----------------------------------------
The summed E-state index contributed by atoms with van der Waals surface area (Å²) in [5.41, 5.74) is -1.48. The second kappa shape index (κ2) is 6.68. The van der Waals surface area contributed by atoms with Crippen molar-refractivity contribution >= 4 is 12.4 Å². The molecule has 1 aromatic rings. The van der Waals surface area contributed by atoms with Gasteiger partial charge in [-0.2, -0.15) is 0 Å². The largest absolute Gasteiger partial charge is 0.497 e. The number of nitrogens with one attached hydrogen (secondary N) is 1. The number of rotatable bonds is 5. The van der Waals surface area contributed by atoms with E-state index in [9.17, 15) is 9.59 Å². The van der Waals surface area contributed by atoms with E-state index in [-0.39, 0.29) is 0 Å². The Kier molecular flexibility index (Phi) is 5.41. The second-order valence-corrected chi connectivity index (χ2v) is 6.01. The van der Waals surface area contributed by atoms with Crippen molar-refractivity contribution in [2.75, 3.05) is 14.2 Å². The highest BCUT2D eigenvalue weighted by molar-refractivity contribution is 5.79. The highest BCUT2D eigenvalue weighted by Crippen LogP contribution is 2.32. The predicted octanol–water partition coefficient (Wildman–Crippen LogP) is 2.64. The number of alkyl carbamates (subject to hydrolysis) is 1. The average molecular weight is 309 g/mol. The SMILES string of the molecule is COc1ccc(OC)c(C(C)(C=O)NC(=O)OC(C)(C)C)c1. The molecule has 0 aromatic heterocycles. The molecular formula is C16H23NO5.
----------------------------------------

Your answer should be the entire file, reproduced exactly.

The summed E-state index contributed by atoms with van der Waals surface area (Å²) in [5.41, 5.74) is -1.48. The second kappa shape index (κ2) is 6.68. The van der Waals surface area contributed by atoms with Crippen molar-refractivity contribution >= 4 is 12.4 Å². The molecule has 1 aromatic rings. The van der Waals surface area contributed by atoms with Gasteiger partial charge in [-0.2, -0.15) is 0 Å². The largest absolute Gasteiger partial charge is 0.497 e. The number of nitrogens with one attached hydrogen (secondary N) is 1. The number of rotatable bonds is 5. The van der Waals surface area contributed by atoms with E-state index in [9.17, 15) is 9.59 Å². The van der Waals surface area contributed by atoms with E-state index in [-0.39, 0.29) is 0 Å². The Kier molecular flexibility index (Phi) is 5.41. The second-order valence-corrected chi connectivity index (χ2v) is 6.01. The van der Waals surface area contributed by atoms with Crippen molar-refractivity contribution in [2.75, 3.05) is 14.2 Å². The highest BCUT2D eigenvalue weighted by molar-refractivity contribution is 5.79. The highest BCUT2D eigenvalue weighted by Crippen LogP contribution is 2.32. The predicted octanol–water partition coefficient (Wildman–Crippen LogP) is 2.64. The number of alkyl carbamates (subject to hydrolysis) is 1. The average molecular weight is 309 g/mol. The SMILES string of the molecule is COc1ccc(OC)c(C(C)(C=O)NC(=O)OC(C)(C)C)c1. The molecule has 0 aromatic heterocycles. The molecular formula is C16H23NO5.